(click title above to view replies)

Tokyo Disney Questions...
by Meggera
31 Mar 2015 at 9:42am
HEY PASSPORTERS!!! I haven't posted on here in a few...years. Our family dynamics have changed quite a bit since I posted last. I'll have to tell...
(click title above to view replies)

Train excursions American and Canadian?
by Pris
21 Mar 2015 at 9:54pm
I've been doing a little exploring the excursions offered by Amtrak and by the Canadian Railway. I'm particularly interested in the Pacific...
(click title above to view replies)

Disney's Hilton Head Resort
by KathyL
21 Mar 2015 at 8:31pm
DH and I are considering taking a trip to Disney's Hilton Head Resort in late October. For anyone who has been there, what can you tell me about the...
(click title above to view replies)



Total Visits: 3473

TING!
You've discovered a PassPorter's Club Concierge Tip!
Ting the bell to read your tip and save it in your Concierge Desk!


PassPorter ~ 1998-2015 ~ 17 Years of Making Dreams Come True!
Publishers of bestselling travel guidebooks and proud recipients of 13 national book awards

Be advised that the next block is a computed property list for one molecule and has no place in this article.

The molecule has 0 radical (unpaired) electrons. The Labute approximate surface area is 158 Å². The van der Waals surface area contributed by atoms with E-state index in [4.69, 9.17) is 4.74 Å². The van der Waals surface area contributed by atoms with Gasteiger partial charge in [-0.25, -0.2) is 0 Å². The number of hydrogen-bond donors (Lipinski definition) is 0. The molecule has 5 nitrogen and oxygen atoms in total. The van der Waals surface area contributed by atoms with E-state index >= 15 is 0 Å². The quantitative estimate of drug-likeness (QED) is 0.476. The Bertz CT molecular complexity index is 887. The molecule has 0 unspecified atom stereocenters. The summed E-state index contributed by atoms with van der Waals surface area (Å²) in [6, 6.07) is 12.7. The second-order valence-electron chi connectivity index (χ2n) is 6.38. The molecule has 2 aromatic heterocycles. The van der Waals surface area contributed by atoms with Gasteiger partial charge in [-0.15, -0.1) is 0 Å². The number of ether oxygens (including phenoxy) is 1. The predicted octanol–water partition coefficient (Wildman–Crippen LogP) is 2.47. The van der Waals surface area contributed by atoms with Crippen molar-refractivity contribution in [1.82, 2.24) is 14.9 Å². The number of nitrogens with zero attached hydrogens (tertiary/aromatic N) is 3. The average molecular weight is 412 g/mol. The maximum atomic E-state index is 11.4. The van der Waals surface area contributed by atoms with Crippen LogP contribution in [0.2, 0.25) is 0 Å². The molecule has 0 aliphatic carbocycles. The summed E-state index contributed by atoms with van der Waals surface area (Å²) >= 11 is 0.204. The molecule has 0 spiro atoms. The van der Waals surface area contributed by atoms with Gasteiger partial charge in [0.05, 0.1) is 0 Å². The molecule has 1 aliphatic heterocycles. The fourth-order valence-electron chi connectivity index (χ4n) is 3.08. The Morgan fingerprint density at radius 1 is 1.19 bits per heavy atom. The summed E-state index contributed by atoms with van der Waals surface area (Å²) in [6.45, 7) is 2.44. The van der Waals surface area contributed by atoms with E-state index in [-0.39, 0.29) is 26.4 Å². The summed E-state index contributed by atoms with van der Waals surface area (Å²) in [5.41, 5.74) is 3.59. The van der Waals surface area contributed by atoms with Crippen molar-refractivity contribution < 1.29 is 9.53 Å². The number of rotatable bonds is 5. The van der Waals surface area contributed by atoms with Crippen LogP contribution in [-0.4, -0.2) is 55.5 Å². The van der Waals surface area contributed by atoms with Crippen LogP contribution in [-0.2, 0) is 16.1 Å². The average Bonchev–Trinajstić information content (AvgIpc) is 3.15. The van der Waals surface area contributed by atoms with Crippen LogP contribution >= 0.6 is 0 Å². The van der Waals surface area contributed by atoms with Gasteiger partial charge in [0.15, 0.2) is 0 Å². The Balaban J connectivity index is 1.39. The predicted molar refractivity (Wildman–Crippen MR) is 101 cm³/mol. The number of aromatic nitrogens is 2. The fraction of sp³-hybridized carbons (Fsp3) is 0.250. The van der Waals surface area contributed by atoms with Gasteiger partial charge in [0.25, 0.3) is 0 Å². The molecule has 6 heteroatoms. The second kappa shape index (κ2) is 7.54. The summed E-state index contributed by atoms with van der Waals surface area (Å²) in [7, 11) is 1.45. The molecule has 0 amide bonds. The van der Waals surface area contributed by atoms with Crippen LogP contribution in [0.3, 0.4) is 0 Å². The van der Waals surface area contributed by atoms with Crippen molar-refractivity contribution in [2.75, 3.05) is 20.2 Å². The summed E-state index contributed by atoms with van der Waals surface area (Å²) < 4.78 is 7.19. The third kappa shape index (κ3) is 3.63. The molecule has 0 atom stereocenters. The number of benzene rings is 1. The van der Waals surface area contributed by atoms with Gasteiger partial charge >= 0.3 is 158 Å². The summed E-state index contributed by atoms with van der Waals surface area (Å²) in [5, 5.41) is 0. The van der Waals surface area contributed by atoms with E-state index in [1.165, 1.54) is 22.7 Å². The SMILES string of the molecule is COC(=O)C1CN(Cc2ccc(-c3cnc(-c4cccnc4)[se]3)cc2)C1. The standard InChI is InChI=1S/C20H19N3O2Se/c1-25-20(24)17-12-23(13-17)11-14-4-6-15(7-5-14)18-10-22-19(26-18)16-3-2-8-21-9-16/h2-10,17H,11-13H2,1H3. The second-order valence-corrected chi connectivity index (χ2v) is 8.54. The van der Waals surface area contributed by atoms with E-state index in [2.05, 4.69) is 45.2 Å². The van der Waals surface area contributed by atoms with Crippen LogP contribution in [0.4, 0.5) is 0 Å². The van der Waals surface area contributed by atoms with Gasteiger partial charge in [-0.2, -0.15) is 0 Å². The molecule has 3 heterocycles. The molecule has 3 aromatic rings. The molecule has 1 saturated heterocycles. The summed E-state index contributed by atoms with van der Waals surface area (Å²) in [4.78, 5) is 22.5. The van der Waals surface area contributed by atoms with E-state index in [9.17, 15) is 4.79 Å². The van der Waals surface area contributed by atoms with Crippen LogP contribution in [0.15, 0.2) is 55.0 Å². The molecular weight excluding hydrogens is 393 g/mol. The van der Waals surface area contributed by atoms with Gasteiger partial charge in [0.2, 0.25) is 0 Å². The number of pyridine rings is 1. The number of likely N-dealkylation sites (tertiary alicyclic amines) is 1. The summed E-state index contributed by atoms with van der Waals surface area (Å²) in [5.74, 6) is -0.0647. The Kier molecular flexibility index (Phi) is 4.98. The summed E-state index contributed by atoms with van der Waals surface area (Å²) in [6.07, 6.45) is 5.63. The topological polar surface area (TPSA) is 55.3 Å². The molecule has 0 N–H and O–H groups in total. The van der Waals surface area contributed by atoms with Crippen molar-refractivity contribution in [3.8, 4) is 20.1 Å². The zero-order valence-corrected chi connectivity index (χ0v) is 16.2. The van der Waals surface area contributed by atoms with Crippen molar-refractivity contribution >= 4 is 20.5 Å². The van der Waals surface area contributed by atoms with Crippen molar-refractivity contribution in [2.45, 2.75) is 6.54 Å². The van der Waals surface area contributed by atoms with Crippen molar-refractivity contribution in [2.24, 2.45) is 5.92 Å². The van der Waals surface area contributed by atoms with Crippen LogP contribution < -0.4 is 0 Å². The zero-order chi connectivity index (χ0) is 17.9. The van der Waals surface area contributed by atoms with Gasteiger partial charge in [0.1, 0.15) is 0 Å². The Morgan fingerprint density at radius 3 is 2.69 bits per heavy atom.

About PassPorter
About Us
Site Map
Press
Privacy Policy
Images & Artwork
Guidebooks
About
Previews
Buy
Reviews
Updates
Features
News & Updates
Articles
Podcasts
Photos
Message Boards
Newsletter
Concierge Desk
Desktop
Trips
Books & E-Books
Tips
Settings
Customs Office
Register Books
Book Updates
Contests
Checklists
Help & Info
Finding Answers to Questions
Help Desk
Using Your PassPorter Forum
Store Customer Service
E-Mail Us
Follow Us
PassPorter.com Front Page (Updated Daily!)
PassPorter Newsletter (weekly and free)
Latest Posts
Facebook
Pinterest
YouTube Channel
Questions? Check our Site Map and visit our Help Desk to learn how to contact us online, by e-mail, and by phone.
Please feel free to link to this page so that other vacationers can find it.